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5 Answers 5

up vote 64 down vote accepted
+100

The problem with CSS is, you do not want to automatically add all files. The order of which your sheets are loaded and processed by the browser is essential. So you will always end up explicitly importing all your css.

As an example, lets say you have a normalize.css sheet, to get a default look instead of all the horrible different browser implementations. This should be the first file the browser loads. If you just randomly include this sheet somewhere in your css imports, it will then not only override the browser default styles, but also any styles defined in all css files that were loaded before it. This goes the same for variables and mixins.

After seeing a presentation by Roy Tomeij at Euruko2012 I decided for the following approach if you have a lot of CSS to manage.

I generally use this approach:

  1. Rename all existing .css files to .scss
  2. Remove all contents from application.scss

Start adding @import directives to application.scss.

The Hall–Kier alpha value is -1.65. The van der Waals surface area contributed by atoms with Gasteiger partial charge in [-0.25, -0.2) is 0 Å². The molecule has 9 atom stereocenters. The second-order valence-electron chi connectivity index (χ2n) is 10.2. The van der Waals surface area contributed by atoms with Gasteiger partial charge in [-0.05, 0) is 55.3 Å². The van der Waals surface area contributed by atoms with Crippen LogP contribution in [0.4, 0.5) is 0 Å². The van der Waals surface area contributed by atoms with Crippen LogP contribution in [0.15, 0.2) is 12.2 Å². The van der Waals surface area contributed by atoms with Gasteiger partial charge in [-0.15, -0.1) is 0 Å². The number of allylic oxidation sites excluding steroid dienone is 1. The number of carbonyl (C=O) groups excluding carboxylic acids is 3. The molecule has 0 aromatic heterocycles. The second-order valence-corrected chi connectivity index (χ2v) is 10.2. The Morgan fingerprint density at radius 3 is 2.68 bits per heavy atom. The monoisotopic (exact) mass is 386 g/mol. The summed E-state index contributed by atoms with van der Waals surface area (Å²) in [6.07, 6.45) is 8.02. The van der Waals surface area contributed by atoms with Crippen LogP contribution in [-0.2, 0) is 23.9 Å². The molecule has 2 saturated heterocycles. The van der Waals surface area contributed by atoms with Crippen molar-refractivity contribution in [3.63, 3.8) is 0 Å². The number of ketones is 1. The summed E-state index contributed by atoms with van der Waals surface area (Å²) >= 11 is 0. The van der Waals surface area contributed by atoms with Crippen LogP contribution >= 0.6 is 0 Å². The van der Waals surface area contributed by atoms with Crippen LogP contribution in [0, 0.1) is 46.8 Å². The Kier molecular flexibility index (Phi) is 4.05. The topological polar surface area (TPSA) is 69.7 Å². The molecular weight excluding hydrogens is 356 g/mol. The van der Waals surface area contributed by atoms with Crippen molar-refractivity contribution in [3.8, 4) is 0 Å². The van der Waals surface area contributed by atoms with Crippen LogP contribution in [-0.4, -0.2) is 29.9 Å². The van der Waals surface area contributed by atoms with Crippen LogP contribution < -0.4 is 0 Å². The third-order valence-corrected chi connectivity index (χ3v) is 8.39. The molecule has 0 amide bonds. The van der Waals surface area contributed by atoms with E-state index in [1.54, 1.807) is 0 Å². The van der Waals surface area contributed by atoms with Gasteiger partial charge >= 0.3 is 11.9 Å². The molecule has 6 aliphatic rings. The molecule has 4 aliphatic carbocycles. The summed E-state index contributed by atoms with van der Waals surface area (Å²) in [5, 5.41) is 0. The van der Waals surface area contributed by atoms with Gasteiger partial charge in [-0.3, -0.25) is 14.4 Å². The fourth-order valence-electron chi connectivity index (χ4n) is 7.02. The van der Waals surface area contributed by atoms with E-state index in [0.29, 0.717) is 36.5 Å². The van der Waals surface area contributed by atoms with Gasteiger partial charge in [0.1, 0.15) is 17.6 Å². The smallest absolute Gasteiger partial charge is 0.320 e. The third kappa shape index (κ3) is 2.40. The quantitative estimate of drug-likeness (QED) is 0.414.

If you are using twitters bootstrap and a few css sheets of your own, you have to import bootstrap first, because it has a sheet to reset styles. So you add @import "bootstrap/bootstrap.scss"; to your application.scss.

The bootstrap.scss file looks like:

// CSS Reset
@import "reset.scss";

// Core
@import "variables.scss";
@import "mixins.scss";

// Grid system and page structure
@import "scaffolding.scss";

// Styled patterns and elements
@import "type.scss";
@import "forms.scss";
@import "tables.scss";
@import "patterns.scss";

And your application.scss file look like:

@import "bootstrap/bootstrap.scss";

Because of the order of the imports, you can now use the variables, loaded with @import "variables.scss"; in any other .scss file imported after it. So they can be used in type.scss in the bootstrap folder but also in my_model.css.scss.

After this create a folder named partials or modules. This will be the place of most of the other files. You can just add the import to the application.scss file so it will look like: